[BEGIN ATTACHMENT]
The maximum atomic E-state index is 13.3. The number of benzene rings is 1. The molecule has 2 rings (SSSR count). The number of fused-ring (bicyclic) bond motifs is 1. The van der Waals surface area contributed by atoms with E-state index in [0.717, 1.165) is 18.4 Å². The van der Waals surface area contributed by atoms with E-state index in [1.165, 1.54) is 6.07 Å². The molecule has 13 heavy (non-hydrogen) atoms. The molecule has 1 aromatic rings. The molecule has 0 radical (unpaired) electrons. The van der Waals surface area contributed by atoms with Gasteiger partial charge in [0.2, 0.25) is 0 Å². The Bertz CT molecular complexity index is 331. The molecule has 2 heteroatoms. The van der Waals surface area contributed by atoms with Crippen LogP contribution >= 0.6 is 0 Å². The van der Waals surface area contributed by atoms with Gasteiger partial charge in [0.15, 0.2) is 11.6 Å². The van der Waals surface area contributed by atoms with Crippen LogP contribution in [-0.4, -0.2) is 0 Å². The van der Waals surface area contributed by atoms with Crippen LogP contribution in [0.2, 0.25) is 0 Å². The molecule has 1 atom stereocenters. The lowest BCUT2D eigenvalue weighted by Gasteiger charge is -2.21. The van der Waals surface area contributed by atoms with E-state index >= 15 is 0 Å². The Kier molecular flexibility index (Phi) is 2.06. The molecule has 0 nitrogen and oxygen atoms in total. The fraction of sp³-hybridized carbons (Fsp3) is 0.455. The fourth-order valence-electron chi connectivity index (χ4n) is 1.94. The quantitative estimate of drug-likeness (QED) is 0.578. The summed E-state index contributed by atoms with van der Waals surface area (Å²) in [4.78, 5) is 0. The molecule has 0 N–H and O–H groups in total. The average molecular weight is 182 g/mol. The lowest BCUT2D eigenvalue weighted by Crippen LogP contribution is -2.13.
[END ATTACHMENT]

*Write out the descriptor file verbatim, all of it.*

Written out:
The maximum atomic E-state index is 13.3. The number of benzene rings is 1. The molecule has 2 rings (SSSR count). The number of fused-ring (bicyclic) bond motifs is 1. The van der Waals surface area contributed by atoms with E-state index in [0.717, 1.165) is 18.4 Å². The van der Waals surface area contributed by atoms with E-state index in [1.165, 1.54) is 6.07 Å². The molecule has 13 heavy (non-hydrogen) atoms. The molecule has 1 aromatic rings. The molecule has 0 radical (unpaired) electrons. The van der Waals surface area contributed by atoms with Gasteiger partial charge in [0.2, 0.25) is 0 Å². The Bertz CT molecular complexity index is 331. The molecule has 2 heteroatoms. The van der Waals surface area contributed by atoms with Crippen LogP contribution >= 0.6 is 0 Å². The van der Waals surface area contributed by atoms with Gasteiger partial charge in [0.15, 0.2) is 11.6 Å². The van der Waals surface area contributed by atoms with Crippen LogP contribution in [-0.4, -0.2) is 0 Å². The van der Waals surface area contributed by atoms with Crippen LogP contribution in [0.2, 0.25) is 0 Å². The molecule has 1 atom stereocenters. The lowest BCUT2D eigenvalue weighted by Gasteiger charge is -2.21. The van der Waals surface area contributed by atoms with E-state index >= 15 is 0 Å². The Kier molecular flexibility index (Phi) is 2.06. The molecule has 0 nitrogen and oxygen atoms in total. The fraction of sp³-hybridized carbons (Fsp3) is 0.455. The fourth-order valence-electron chi connectivity index (χ4n) is 1.94. The quantitative estimate of drug-likeness (QED) is 0.578. The summed E-state index contributed by atoms with van der Waals surface area (Å²) in [4.78, 5) is 0. The molecule has 0 N–H and O–H groups in total. The average molecular weight is 182 g/mol. The lowest BCUT2D eigenvalue weighted by Crippen LogP contribution is -2.13.